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Bebop Spoken There

Brian Carrick: "I contacted Max Jones of Melody Maker and offered to be his correspondent in the States, but I should have done what Ken Colyer had done, get a job on a ship and then jump ship in the States. So I didn't make it [to New Orleans] till 1973." - (Just Jazz May 1999)

Archive.

The Things They Say!

Hudson Music: Lance's "Bebop Spoken Here" is one of the heaviest and most influential jazz blogs in the UK.

Rupert Burley (Dynamic Agency): "BSH just goes from strength to strength".

COVID-19

In the current climate we are doing our best to keep everyone up to date. All gigs, as we all know, are off.

However, good old YouTube has plenty to offer both old and new to help us survive whilst housebound. Plus now is a good time to stock up on your CDs.

Also, keep an eye out for live streaming sessions.

Alternatively, you could do as they do in Italy and sing from your balcony.

Today

As we all know there are no live gigs taking place in the immediate future. However, any links to jazz streaming that are deemed suitable - i.e. with a professional approach - will be considered for posting.

Monday, May 20, 2019

Philip Clouts Quartet @ The Globe Jazz Bar - May 19.

Philip Clouts (keys); Sammy Eagles (alto/soprano sax); Tim Fairhall (bass); Kiran Bhatt (drums).
(Review by Lance).

One minute they were standing shoulder to shoulder at the downstairs bar of the Jazz Coop's operational base, The Globe, and next minute they weren't. The vast majority had supped up and offed to the nearby Arena where Mark Knopfler appeared to have pulled a cup final sized crowd.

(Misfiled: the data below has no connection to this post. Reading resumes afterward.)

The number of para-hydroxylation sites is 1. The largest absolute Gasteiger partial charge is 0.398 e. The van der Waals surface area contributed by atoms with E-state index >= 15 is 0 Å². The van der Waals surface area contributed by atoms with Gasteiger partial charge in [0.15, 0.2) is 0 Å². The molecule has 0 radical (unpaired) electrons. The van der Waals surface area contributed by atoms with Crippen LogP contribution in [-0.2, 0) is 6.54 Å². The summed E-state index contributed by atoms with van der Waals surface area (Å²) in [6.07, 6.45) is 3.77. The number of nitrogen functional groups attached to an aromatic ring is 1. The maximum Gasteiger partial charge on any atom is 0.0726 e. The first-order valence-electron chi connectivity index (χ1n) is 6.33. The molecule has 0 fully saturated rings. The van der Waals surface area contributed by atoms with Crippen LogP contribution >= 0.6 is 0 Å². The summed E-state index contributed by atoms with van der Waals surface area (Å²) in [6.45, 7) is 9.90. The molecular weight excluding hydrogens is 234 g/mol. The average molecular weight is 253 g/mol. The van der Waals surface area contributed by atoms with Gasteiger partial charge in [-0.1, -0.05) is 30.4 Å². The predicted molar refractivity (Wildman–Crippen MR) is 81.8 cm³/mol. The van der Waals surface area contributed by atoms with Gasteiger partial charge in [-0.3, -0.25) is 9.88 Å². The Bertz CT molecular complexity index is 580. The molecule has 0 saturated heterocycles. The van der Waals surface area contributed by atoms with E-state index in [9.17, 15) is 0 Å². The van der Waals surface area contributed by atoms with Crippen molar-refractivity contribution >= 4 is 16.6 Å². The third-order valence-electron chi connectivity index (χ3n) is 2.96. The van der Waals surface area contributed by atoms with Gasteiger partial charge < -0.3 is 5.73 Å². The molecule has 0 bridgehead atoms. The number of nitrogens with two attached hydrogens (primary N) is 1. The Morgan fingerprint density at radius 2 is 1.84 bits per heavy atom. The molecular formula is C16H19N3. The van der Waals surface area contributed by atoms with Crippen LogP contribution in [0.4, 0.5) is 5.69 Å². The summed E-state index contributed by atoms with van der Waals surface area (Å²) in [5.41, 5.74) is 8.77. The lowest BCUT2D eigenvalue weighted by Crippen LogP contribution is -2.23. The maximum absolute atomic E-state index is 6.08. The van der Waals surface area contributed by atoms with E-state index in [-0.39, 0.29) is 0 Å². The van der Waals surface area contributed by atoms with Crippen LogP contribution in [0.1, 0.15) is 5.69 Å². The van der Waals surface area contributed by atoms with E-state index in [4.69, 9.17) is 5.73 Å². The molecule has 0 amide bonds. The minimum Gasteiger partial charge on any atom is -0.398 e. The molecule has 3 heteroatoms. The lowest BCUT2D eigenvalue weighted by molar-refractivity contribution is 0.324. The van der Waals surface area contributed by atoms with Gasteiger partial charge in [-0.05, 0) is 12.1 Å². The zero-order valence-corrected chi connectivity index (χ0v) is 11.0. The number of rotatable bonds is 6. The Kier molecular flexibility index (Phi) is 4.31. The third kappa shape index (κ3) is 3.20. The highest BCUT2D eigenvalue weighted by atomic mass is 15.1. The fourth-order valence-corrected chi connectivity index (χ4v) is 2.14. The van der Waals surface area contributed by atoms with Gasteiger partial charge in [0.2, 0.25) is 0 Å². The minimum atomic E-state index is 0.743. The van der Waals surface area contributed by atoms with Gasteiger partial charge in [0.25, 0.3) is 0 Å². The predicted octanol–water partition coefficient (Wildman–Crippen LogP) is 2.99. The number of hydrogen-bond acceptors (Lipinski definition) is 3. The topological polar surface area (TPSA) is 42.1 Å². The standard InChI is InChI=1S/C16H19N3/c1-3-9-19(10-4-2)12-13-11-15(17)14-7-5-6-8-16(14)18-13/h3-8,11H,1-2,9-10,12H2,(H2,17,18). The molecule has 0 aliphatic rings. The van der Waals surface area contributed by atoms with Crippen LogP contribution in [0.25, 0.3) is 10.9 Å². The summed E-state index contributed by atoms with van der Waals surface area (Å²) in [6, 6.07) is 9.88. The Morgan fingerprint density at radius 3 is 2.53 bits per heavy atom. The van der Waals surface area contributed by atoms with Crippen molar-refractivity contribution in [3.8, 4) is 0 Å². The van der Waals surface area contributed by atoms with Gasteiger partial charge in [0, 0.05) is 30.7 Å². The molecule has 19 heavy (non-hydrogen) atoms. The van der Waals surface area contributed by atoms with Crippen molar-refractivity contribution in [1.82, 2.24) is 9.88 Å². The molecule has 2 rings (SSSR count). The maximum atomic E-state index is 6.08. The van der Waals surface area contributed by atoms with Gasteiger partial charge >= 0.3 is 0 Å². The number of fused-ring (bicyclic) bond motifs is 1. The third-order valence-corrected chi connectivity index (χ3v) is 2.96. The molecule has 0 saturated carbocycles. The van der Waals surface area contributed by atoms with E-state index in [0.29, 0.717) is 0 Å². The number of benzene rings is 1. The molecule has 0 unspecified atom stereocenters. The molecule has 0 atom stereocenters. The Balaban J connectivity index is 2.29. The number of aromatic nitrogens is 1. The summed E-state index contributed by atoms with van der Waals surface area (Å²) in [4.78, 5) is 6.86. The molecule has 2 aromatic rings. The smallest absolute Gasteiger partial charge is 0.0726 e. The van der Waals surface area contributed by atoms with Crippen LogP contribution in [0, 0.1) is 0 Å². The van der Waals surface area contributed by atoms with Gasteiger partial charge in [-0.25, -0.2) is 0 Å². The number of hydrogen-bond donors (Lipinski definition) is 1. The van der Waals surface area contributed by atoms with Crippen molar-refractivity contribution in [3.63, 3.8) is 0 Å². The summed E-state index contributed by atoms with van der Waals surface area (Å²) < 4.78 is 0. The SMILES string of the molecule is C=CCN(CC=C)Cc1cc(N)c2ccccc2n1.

Back at The Globe,  the tango dancers filed in upstairs and, thankfully, the downstairs bar filled up - perhaps they'd been to the Arena for a pre-gig pint!

On stage, Cape Town-born Clouts and his cohorts set-up before taking us on an ethnic journey round the Townships. It began lowkey and ended in a similar vein but, in between, we had some scintillating music - indeed, one of Clouts' compositions was titled Scintillate!
The Globe blurb described Eagles as a rising star which he most certainly is. On the evidence of this gig and a previous appearance or two at 11 Railway St. his star is well and truly in the ascendancy. Soaring comet-like he impressed on both alto and soprano, his tone on the straight sax as good as any I've heard avoiding both the wide Bechet-like vibrato and the strangulated sounds Coltrane was sometimes prone to.

Clouts' linear approach included some chorded riffs where I swear he had six fingers on each hand. His compositions, although inspired by such as Hugh Masekela and Abdullah Ibrahim when he was still Dollar Brand, encompassed a more global landscape so we had, Latin tinged music, gospelly blues, and contemporary experimentation.

Fairhall was impressive on bass whilst Bhatt kept the jazz-rock, Afro-beat  rhythms going without resorting to over-the-top exhibitionism. 

I left in a good mood swept along by the departing Knopflerians. Seems as though we'd all had an enjoyable evening.
Lance.

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